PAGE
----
PREVIOUS TOTAL, MAXIMUM, AVERAGE DELAYS: 0 / 0 / 0
NEW TOTAL, MAXIMUM, AVERAGE DELAYS: 0 / 0 / 0
PROBABILITY OF EXTENSION: MEDIUM
IMPACTING CONDITION: WEATHER / SNOW-ICE
COMMENTS: SCOPE REDUCED TO TIER 2
082339-090200


Flights were taking 4 hours to deice. They could only deice 8 aircraft per hour. Thus they could only land 8 flights per hour when gridlocked. A sharp reduction from the normal 56 arrival rate.

The above occurred roughly 6 hours after the passengers were put on the aircraft. In the previous 6 hours do you think maybe that the plane could have been deplaned by air stairs and bused back to the terminal. YYZ should have done that. I don't like flying out of YYZ but I also don't like an airport that knew what was coming in terms of weather do what they can for an aircraft full of people. In these unusual circumstances, the GTAA could have brought one or two of their buses to the aircraft, so I say they really did drop the ball on this one. I blame the GTAA for not being prepared for this type of situation. They have no excuse for this. What would have happened if during the 13 hours that a medical emergency was taking place and at that time of the height of the snowstorm, then what? "Oh we can't come out to the plane because there is too much traffic. What traffic are you talking about?

Quoting zkokq (Reply 31):

So you think it was just a normal snow sprinkling? There was meters of snow in some places the news said. That's a challenge I think, considering it last 7 hrs

Frankly the metres of snow piled up after the flight was loaded at 0630. The still could have gone to the aircraft and removed these people. Please, this was obviously an unusual situation and were there other aircraft in the same situation? If not, how did they deal with those passengers.

I don't know why they were not prepared for this storm. They knew about it 2-3 days out and some people seem to think that it was a surprise. Yeah, you can't predict the weather but they had a general idea this was going to happen.



Rush for ever; Yankees all the way!!
User currently offlineABQopsHP From United States of America, joined May 2006, 861 posts, RR: 3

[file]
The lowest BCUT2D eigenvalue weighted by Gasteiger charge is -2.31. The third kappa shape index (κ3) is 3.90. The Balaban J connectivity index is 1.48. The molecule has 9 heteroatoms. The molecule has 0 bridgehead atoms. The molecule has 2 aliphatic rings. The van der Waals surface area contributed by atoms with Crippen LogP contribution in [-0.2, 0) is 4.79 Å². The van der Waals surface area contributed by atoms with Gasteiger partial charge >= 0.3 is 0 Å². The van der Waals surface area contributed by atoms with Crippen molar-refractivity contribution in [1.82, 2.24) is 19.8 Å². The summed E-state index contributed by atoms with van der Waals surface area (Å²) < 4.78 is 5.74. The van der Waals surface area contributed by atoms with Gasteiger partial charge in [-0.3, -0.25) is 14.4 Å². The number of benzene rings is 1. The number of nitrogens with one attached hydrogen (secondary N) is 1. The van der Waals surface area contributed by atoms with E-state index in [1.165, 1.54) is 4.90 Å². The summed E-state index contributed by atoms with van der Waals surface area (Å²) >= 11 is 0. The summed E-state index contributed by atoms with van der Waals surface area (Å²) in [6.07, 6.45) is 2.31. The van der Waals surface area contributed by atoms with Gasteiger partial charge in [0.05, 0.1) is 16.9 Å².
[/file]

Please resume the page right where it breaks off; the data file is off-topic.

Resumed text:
Reply 41, posted (1 year 10 months 1 week 6 days 10 hours ago) and read 18713 times:

Quoting Dogbreath (Reply 14):

Thank you, thank you, thank you, so much!

People need to realize, that those of us directly involved in airport/aircraft operations do not like this any more than pax do. I have had situations where there has been multiple a/c on the ground, with limited staff and equipment to handle it. Some armchair quarterbacks on here are saying....."well get more equipment or people". Well lets see, mine is not the only airline on the airport having a bad day. So I cant go get more equipment from another carrier, let alone my own limited ones. And people. Well all avail. staff were called in and it still was not enough so things started to go from bad to worse. I dont doubt that WG was doing what it could with limited resources. IE: Granola bars and half glasses of water. This is not a full service carrier you know. And the airport getting a bus to take the people back to the terminal? Ok it was an international flight with customers already cleared. That becomes a new issue right there. And where are they going to find the people to drive those buses? It was a major snowstorm. Airport ops was stretched to the limit and people may have had a hard time making it in to help out. There are considerable variations that happen to any situation. Its not just about one airplane, or one persons problem. You are not the only one this is happening to. But alas, this made the news because someone took it to the media. It is very unfortunate that it took 13hrs and I feel for the passengers. But I also feel for the employees that had to deal with not just this a/c but all the other related situations that did not make the news.